Well, here we are, at the outset of another baseball season. Only this year, for the first opening day since the franchise arrived from Montreal in 2005, there are real expectations for this team. We're not talking about pie-in-the-sky predictions of barely major league players and castoffs surprising everyone (including their mothers) and playing out of their heads, either. We're talking about real live, honest-to-goodness expectations that this, at long last, will be the first good Washington Nationals team.
People are practically giddy over the possibilities.
Our Nats, often the butt of jokes, or worse - an afterthought - are the darlings of the national media these days. Many national writers and television experts are predicting that, with the addition of an extra wild card team this year, the Nationals will reach the postseason for the first time. In fact, a few even has this team going to the World Series. Yes, our Nats. Crazy, right?
In a recently released survey of the local independent media and bloggers that cover and follow the Nationals, all but two of the 22 respondents predicted a winning record for the 2012 season. The two that did not predicted a .500 season. Not a single respondent out of a group that follows this team as closely as anyone expects a losing record. Some had the win total as high as 90. Heady stuff.
There's a foundation for all that optimism. The starting rotation is the strongest and deepest the Nats have ever had. So strong and deep, in fact, that two-time opening day starter John Lannan was exiled to Triple-A Syracuse and will start the season in the minors. Call it the perils of progress. It's a hardship for the player, who long toiled while the team struggled mightily, only to be jettisoned on the brink of true contention. But offseason acquisitions and the urgency of expectations demanded the drastic move.
The rotation features two homegrown aces: Stephen Strasburg, fully healed from ligament replacement surgery that cost him all but five starts in 2011, and Jordan Zimmermann, the bulldog that led this staff last year in his first full season back from the dreaded Tommy John surgery. The team made two significant offseason additions to bolster the rotation, trading four of their top 15 minor leaguers to Oakland for power lefty Gio Gonzalez and signing free agent Edwin Jackson, who will be the highest-paid starter out of the No. 4 slot.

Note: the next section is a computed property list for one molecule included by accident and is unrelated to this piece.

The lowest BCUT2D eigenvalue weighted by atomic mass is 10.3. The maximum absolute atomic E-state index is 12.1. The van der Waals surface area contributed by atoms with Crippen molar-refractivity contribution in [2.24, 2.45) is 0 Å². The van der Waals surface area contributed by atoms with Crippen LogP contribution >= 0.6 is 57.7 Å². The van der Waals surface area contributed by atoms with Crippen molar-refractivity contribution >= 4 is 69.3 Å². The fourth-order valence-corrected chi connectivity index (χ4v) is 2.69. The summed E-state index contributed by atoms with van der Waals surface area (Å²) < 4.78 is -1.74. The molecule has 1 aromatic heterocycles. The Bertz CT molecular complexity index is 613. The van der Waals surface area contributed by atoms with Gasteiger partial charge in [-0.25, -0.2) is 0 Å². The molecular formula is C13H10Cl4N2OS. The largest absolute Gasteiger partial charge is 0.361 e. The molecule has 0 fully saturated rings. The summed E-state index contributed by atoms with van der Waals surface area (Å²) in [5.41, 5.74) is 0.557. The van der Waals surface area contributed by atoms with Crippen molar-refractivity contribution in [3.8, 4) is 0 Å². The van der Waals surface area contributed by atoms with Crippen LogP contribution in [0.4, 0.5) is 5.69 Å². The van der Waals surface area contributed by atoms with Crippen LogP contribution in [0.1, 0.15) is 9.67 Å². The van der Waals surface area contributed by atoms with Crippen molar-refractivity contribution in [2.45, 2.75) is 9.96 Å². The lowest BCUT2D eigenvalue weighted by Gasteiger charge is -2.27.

The bullpen is as deep as any in the game, led by closer Drew Storen. While Storen is (hopefully) temporarily on the disabled list to start the season, World Series veteran Brad Lidge will combine with 2011 All-Star Tyler Clippard, flamethrower Henry Rodriguez and lefty specialist Sean Burnett to hold down the back end.
The biggest questions then come while the Nats are at bat. The team finished 11th in runs scored and 13th in the National League in total base runners last season, and there were no significant moves made to address those issues. Rather, general manager Mike Rizzo is hoping for improvement from within. A full, healthy season from Ryan Zimmerman would go a long way in that effort, as well as a return of something approaching career norms from Jayson Werth and Adam LaRoche. And all Michael Morse has to do is repeat his career year from last year.
But the big changes will have to come from the top of the order, where in 2011 the Nats put up on-base percentages of .285 and .283 out of their leadoff and No. 2 spots in the order. That has to be much better, and it's up to Ian Desmond and Danny Espinosa to make those adjustments.
At some point over the summer, though, a brash, unapologetic 19-year old will join this roster and inject a boost of power, speed and charisma that this town hasn't seen - and will immediately fall in love with. Will Bryce Harper be enough to push the Nats over the hump?
It's a lot easier to go from sub-70 wins to 80 than it is to go from 80 to 90-plus. The Nats have made remarkable progress in this regard, going from 59 to 69 to 80 wins in the last three seasons. The increment might be smaller this year, but they are going in the right direction. A lot of things have to break right for the Nats to find themselves fighting for the playoffs this season, and I don't think it's outside the realm of possibility, but they've built a foundation to compete for many years. I think they'll ultimately fall just short this season, but why let that dampen the mood on opening day?
Dave Nichols covers the Washington Nationals for District Sports Page. Read Nichols' Nationals observations as part of MASNsports.com's season-long initiative of welcoming guest bloggers to our site. All opinions expressed are those of the guest bloggers, who are not employed by MASNsports.com but are just as passionate about their baseball as our roster of writers.